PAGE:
Friday, 14 June 2013

The BEST Gingersnaps

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Posted by Kejia:

Recently I had an immense craving for gingersnaps. I love Mark and Spencer's gingersnaps!!! Unfortunately, that is probably a secret recipe because I couldn't find the recipe online. :-( The last time I tried making gingersnaps, I used JoyofBaking's recipe, and they didn't turn out so well. The ginger kick wasn't there, the snap wasn't there, it was just a mildly spiced and soft cookie. Not my type of gingersnap at all. So this time, I used a recipe from Alice Water's cookbook "The Art of Simple Food", from David Lebovitz's website(link below). 

The result? A FANTASTIC, DREAM-COME-TRUE gingersnap. Even though it didn't taste like the M&S's gingersnap, this is probably the BEST homemade gingersnap recipe ever. These cookies were irresistable. I originally wanted to save some cookies for Claire, but ended up finishing all of them because they were THAT good. For me, a perfect gingersnap had to live up to its name. I had to hear a 'snap' when I broke the cookie. And I did. They are wonderfully crispy, not only due to the delightful sugar coating on the outer surface of the cookies, but also because the inner parts were baked to a perfect crisp. The taste of these cookies were perfect. They are loaded with spice, satisfying the ginger addict in me. They were not overly sweet, they were just - oh god, they're perfect. The best homemade gingersnap recipe in the entire world. Not to mention, they're really simple to make, too. 


The smell that wafted through my entire house was lovely. Nothing beats pulling a warm batch of gingersnaps out from the oven on a cold rainy day. 


I did a little experiment as I was making these cookies. I wanted to investigate whether the way the cookie dough was placed on the baking sheet would affect how the cookie's texture. What I did was to place unflattened round balls of dough and another batch that were flattened out on the cookie sheet. The difference between the two types of cookies was way too obvious. The dough that was flattened out resulted in much crispier and 'snappier' cookies while the other one resulted in soft and crumbly cookies. I was definitely leaning towards the gingersnaps with the snap so I proceeded with the latter. You can follow David Lebovitz's recipe if you'd like, where he rolled the cookie dough into a log then sliced the dough, placing the slices on the baking sheet. In this post, I included some steps on how I made these cookies.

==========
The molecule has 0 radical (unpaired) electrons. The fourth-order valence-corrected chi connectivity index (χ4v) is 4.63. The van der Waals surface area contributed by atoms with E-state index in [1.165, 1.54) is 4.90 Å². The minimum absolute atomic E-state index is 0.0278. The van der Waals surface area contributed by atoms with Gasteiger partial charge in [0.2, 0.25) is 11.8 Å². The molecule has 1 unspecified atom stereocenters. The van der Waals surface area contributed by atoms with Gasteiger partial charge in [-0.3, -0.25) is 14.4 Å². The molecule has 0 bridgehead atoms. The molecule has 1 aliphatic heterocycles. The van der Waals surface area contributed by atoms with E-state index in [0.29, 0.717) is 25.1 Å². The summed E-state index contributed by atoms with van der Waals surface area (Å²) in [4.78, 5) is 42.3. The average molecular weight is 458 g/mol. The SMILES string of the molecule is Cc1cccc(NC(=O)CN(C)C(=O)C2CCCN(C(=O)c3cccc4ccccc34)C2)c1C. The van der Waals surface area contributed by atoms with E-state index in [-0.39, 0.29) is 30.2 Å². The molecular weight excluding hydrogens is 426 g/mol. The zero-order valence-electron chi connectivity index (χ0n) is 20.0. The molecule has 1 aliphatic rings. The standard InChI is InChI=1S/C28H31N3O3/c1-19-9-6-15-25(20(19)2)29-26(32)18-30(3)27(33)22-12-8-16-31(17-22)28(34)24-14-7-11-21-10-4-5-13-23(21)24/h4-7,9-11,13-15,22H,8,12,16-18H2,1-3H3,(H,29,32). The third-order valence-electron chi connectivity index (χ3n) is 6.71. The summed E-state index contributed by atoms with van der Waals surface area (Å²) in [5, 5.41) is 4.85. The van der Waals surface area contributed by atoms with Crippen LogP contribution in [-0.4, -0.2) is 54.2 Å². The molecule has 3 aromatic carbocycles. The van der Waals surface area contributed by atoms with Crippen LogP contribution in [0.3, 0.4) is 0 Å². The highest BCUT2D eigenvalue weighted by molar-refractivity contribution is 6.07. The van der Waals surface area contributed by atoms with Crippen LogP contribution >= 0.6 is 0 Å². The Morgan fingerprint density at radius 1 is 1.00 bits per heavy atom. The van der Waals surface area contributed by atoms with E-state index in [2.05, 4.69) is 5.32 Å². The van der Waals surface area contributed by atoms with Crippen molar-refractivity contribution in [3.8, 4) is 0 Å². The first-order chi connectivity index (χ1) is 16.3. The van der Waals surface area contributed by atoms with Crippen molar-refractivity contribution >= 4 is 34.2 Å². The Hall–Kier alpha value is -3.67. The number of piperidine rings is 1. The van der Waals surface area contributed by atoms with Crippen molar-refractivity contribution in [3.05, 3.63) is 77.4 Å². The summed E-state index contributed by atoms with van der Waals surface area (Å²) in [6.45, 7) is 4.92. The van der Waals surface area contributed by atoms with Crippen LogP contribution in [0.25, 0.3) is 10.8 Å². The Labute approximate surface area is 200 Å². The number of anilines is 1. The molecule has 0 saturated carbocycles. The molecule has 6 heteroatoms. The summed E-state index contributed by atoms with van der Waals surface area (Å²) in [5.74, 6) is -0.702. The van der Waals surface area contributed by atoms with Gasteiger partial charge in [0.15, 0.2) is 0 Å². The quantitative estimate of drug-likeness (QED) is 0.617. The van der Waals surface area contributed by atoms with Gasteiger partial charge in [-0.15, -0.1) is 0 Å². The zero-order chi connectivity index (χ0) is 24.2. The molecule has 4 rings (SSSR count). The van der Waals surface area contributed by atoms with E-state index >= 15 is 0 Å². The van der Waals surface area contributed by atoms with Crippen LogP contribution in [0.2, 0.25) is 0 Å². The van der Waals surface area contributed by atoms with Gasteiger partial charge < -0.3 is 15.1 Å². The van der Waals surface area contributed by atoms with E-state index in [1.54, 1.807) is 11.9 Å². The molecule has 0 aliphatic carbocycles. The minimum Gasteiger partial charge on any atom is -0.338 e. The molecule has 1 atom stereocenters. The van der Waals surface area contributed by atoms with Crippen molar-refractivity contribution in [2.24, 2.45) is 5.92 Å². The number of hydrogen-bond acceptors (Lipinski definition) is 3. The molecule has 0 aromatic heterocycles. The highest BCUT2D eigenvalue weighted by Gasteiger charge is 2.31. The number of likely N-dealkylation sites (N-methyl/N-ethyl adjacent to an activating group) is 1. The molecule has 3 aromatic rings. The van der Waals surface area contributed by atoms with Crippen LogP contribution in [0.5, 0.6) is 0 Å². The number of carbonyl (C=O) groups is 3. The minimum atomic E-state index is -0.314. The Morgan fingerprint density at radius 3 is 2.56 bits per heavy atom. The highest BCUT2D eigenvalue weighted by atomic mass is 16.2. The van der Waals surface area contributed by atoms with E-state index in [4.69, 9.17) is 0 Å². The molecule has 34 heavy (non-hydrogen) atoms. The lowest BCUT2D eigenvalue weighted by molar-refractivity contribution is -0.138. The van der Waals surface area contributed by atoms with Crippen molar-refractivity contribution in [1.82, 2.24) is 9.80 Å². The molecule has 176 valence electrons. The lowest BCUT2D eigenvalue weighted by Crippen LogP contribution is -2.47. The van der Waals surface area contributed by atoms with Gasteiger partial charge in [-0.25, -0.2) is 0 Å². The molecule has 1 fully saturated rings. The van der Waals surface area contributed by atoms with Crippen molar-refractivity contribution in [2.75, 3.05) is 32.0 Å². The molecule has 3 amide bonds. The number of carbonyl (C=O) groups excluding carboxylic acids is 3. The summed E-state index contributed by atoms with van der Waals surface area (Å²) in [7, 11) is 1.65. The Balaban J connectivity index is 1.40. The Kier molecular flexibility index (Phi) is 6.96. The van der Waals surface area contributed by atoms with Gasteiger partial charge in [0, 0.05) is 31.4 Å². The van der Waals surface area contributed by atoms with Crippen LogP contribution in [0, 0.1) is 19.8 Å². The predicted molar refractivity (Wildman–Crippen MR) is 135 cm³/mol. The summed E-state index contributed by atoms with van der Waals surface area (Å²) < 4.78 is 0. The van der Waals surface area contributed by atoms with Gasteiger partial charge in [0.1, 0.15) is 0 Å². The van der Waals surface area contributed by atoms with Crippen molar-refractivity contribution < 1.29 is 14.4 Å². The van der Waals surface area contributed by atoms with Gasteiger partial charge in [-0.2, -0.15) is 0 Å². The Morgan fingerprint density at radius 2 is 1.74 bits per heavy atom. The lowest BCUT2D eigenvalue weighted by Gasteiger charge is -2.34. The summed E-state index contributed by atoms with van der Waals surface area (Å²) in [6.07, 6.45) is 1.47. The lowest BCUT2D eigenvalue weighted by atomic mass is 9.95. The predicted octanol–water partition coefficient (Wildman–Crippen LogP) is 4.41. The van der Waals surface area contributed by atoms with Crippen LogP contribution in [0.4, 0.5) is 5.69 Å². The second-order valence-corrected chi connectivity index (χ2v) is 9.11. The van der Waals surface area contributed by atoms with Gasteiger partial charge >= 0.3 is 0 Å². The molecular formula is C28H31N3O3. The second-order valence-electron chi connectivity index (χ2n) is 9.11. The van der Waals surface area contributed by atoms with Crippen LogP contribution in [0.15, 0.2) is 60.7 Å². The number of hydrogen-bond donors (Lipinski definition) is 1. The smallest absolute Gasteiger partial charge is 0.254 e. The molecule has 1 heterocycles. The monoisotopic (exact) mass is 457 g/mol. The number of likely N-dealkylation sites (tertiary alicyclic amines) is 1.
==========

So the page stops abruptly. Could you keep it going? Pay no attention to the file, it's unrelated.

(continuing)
Recipe adapted from DavidLebovitz
Ingredients:
2 cups(280g) flour
1 1/2 teaspoons baking soda
1/2 teaspoon salt
2 teaspoons ground cinnamon
1 1/2 teaspoons ground ginger (I used 2 teaspoons for that extra ginger kick)
1/2 teaspoon ground black pepper
150g butter, at room temperature
2/3 cup(130g) granulated sugar
1/2 teaspoon vanilla extract
1/4(80g) mild-flavoured molasses(*see note below)
1 large egg, at room temperature
Extra: Coarse sugar crystals for coating cookies(I used raw golden sugar)

*For the Singaporean readers, molasses can be found in the baking section of Cold Storage, and in the organic section of Fairprice Finest. What you are looking for is the organic unsulphured molasses.

Directions:
1. Stir together the dry ingredients.


2. In the bowl of an electric mixer, beat the butter just unti soft and fluffy. Add the sugar and continue to beat until smooth, stopping the mixer to scrape down any butter clinging to the sides of the bowl.


3. Stir in the vanilla extract, molasses and egg.


4. Mix in the dry ingredients gradually until the dough is smooth. See the change in texture?


5. Wrap dough in plastic wrap and chill in fridge for about 30 minutes - 1 hour.
6. Preheat oven to 180ºC/350ºF.
7. Take a small chunk of dough and roll into a ball. Coat the ball in coarse sugar crystals. Place it on the baking sheet and flatten out gently with your finger till about 1cm tall. I sprinkled on some extra sugar after flattening them out. Repeat with the remaining dough.



8. Bake for 10-14 minutes, until deep golden brown. Bake on the lower end of the range for softer cookies(I tried this out, and the result is a softer, crumblier cookie. It is NOT chewy!), and for the snappier ones(^_^), bake at the higher end of the range.


9. Let cookies cool for two minutes on baking tray, then remove them and transfer to a cooling rack. 

Please, please, please do try this out!!!! The resulting cookie will not disappoint. This recipe is way too amazing not to be shared.

Love,
Kejia

2 comments:

  1. If using fresh ginger how much do you recommend?

    ReplyDelete
    Replies
    1. Hi Tiffany, 1 tsp. of grated fresh ginger is ¼ tsp. of dry ground ginger. :-)

      Delete

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